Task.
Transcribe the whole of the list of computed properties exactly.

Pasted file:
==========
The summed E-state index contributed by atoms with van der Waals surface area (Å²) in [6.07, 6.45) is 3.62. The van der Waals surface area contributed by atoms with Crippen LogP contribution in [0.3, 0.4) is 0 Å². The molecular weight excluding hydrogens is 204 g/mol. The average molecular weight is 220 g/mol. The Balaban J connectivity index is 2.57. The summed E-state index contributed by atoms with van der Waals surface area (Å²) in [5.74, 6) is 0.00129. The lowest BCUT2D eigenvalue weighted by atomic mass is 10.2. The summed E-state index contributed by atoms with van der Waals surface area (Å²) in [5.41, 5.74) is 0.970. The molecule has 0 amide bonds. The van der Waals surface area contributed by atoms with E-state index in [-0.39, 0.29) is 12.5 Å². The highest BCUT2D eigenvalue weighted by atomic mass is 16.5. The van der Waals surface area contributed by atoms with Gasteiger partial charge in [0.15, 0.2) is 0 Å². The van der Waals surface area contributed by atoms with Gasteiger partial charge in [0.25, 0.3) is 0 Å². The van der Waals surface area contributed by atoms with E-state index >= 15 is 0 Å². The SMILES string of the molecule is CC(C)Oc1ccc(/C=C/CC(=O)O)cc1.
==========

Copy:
The summed E-state index contributed by atoms with van der Waals surface area (Å²) in [6.07, 6.45) is 3.62. The van der Waals surface area contributed by atoms with Crippen LogP contribution in [0.3, 0.4) is 0 Å². The molecular weight excluding hydrogens is 204 g/mol. The average molecular weight is 220 g/mol. The Balaban J connectivity index is 2.57. The summed E-state index contributed by atoms with van der Waals surface area (Å²) in [5.74, 6) is 0.00129. The lowest BCUT2D eigenvalue weighted by atomic mass is 10.2. The summed E-state index contributed by atoms with van der Waals surface area (Å²) in [5.41, 5.74) is 0.970. The molecule has 0 amide bonds. The van der Waals surface area contributed by atoms with E-state index in [-0.39, 0.29) is 12.5 Å². The highest BCUT2D eigenvalue weighted by atomic mass is 16.5. The van der Waals surface area contributed by atoms with Gasteiger partial charge in [0.15, 0.2) is 0 Å². The van der Waals surface area contributed by atoms with Gasteiger partial charge in [0.25, 0.3) is 0 Å². The van der Waals surface area contributed by atoms with E-state index >= 15 is 0 Å². The SMILES string of the molecule is CC(C)Oc1ccc(/C=C/CC(=O)O)cc1.